With its seventh consecutive monthly gain since late last summer, small business sentiment has returned to what can be considered normal for a sustainably growing economy, according to the Canadian Federation of Independent Business (CFIB).
The federation’s Business Barometer Index climbed to 67.7 in March, more than 1.5 points above February's level and six points above an August 2011 low.
Measured on a scale between zero and 100, an index level above 50 means owners expecting their businesses' performance to be stronger in the next year outnumber those expecting weaker performance. Index levels normally range between 65 and 75 when the economy is growing, according to past results.
"Even though government debts continue to cast a shadow, the small business community is confident that increased government spending restraints will help to encourage domestic business activity," said Ted Mallett, vice-president and chief economist for CFIB.
Business owners in Alberta (74.6) and Saskatchewan (72) continue to be the most optimistic in the country. Big gains in business sentiment in Ontario (68.2) pushed its index above the national average for the first time in 18 months.
There's improving optimism in Manitoba (69.8), Quebec (64.6) and Nova Scotia (64.1), while levels fell back somewhat in British Columbia (63.8) and New Brunswick (66), found the survey of 821 CFIB members.
"Businesses in the arts, recreation and information products industries are the most optimistic about their year ahead, pushing their index beyond the 80 mark for the first time," said Mallett.
Manufacturers are also more positive than the average by a significant amount. Optimism in the natural resources industries and businesses in the health and education sectors is also above the average. Those in transportation, hospitality and business services are at the low end of the index — around the 60 level.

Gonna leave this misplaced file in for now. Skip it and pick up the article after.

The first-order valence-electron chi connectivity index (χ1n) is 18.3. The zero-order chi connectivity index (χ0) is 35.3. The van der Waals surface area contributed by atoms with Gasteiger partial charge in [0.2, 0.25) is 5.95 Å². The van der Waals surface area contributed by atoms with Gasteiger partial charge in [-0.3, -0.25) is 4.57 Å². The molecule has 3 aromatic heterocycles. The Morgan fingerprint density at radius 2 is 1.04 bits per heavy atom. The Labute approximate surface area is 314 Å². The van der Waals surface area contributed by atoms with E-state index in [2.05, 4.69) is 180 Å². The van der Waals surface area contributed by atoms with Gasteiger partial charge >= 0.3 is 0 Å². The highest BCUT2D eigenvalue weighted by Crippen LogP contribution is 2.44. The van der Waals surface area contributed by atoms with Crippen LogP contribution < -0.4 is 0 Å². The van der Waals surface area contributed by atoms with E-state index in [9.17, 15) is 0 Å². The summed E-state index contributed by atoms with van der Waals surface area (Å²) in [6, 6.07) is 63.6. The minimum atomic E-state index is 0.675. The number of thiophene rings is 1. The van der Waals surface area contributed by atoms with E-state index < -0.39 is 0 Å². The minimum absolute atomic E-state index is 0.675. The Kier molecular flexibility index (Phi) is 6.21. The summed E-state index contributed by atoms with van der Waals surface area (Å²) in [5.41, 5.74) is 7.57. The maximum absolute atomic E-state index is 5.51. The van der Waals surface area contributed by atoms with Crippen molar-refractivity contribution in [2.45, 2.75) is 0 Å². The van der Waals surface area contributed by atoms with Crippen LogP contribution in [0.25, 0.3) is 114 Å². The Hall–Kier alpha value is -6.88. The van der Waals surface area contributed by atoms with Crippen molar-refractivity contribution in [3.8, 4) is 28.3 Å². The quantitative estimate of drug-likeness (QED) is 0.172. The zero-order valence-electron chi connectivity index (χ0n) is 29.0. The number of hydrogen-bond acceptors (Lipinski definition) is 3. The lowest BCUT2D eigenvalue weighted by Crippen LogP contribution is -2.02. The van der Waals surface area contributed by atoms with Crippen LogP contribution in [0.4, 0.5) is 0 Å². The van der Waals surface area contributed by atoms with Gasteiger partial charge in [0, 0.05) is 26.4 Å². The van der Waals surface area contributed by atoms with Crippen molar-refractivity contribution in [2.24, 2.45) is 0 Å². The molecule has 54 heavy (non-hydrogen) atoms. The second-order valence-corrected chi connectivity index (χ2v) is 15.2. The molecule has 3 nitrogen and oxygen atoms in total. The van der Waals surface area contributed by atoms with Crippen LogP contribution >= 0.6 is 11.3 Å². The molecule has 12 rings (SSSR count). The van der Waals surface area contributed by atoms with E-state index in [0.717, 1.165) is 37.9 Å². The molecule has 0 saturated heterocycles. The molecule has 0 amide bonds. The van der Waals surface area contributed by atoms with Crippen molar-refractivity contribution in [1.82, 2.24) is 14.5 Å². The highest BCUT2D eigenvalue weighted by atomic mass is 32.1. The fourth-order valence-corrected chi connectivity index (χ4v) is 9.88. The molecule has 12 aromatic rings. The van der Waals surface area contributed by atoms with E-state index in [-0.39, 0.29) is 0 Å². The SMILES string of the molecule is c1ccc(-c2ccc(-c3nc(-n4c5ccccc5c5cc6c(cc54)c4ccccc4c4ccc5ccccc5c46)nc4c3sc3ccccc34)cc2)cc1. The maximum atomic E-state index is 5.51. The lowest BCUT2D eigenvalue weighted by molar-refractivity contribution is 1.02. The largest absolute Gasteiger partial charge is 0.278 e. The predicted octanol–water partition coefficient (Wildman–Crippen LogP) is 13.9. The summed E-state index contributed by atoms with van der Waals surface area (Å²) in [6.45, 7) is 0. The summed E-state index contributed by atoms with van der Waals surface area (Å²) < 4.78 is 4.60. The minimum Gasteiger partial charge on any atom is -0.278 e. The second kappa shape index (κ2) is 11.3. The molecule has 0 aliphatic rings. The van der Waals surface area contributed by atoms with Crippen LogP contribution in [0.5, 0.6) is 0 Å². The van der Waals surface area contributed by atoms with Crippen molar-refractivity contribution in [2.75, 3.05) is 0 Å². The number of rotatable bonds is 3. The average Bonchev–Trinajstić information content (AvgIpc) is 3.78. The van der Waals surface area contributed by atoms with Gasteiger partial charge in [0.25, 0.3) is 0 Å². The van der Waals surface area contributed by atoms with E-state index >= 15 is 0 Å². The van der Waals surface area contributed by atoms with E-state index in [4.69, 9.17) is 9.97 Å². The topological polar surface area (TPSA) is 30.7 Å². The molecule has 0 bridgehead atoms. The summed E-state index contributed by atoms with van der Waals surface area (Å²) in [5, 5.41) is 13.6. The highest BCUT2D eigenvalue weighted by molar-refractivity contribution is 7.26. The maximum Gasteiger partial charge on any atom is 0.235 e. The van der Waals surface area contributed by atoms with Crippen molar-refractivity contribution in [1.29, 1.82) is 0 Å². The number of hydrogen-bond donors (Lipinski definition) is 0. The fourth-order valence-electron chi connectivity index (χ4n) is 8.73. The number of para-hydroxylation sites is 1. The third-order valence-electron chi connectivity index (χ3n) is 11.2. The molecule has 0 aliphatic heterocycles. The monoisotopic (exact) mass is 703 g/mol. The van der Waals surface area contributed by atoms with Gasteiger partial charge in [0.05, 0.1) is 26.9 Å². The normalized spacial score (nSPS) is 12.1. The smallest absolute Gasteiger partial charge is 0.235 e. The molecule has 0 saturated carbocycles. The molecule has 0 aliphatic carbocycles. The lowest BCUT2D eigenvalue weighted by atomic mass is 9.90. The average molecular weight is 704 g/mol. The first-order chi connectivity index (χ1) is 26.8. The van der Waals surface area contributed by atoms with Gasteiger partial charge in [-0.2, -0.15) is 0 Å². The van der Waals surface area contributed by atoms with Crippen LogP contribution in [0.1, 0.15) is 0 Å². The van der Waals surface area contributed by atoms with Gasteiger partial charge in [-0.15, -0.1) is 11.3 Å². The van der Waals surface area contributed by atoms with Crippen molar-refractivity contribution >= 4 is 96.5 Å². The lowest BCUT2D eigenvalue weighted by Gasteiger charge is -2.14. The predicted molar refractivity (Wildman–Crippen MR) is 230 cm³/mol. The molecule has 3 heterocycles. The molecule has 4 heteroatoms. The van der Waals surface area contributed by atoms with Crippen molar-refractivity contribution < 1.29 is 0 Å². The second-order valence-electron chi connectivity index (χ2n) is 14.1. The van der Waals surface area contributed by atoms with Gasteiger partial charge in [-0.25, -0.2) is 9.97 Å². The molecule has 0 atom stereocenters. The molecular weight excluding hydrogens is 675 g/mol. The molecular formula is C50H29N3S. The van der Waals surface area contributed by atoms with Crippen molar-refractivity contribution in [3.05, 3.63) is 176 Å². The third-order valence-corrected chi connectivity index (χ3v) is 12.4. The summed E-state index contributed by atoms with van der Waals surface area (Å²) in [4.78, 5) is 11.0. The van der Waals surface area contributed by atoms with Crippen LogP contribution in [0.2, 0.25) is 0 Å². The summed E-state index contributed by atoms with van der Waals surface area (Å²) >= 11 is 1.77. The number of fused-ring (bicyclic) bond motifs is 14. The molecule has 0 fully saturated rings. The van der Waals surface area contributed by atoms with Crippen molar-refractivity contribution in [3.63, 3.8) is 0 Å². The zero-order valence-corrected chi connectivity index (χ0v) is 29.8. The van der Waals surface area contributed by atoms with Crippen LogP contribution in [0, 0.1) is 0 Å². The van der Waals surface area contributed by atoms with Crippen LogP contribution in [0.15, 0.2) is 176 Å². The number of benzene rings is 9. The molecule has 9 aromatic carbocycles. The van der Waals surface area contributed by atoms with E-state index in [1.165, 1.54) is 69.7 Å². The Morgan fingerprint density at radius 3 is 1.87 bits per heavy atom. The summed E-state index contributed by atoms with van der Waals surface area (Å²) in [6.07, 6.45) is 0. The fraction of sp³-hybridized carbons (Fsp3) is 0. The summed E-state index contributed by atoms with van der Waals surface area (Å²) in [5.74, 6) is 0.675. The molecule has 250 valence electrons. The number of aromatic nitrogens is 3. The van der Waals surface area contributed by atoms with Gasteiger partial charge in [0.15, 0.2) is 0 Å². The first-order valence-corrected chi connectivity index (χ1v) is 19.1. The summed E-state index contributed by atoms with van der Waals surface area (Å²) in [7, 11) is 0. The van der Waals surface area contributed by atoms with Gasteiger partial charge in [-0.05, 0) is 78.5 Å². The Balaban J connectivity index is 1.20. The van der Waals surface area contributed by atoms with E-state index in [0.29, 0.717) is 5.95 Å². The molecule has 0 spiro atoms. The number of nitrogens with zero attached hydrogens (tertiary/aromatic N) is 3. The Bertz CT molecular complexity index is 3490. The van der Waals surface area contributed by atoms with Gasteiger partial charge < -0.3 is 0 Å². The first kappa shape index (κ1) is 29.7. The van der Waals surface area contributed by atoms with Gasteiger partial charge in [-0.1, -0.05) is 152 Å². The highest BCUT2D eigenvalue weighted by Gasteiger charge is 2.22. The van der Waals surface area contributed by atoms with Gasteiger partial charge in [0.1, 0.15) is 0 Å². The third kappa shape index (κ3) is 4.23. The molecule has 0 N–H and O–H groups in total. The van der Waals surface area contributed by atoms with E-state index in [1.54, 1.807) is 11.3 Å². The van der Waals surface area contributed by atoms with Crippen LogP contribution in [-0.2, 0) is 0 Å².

Planned hiring took a big swing to the positive in March, found CFIB. Twenty per cent of business owners plan to increase full-time staffing levels in the next three or four months, while only 11 per cent plan to cut back.
"While these numbers are heavily influenced by seasonal business patterns, they are as good as March 2011 findings and better than March 2010," said Mallett. "Hand-in-hand with hiring, small business owners expect to increase wages an average of 1.7 per cent and prices by 1.5 per cent during the next 12 months."
Short-term business performance expectations through the rest of the spring improved in March, following the pattern of the past couple of years, said Mallett. Forty-six per cent of business owners expect their businesses to strengthen in the next three or four months, compared to only 13 per cent who expect a weakening.
And capital spending plans continue to show a stable profile for March, found the survey.
"Thirty-five per cent of our respondents expect to invest in office or communications technology in the next three or four months, which is slightly higher than the average of the past two years. Also above trend is the confidence for planned investment in land and buildings," said Mallett.
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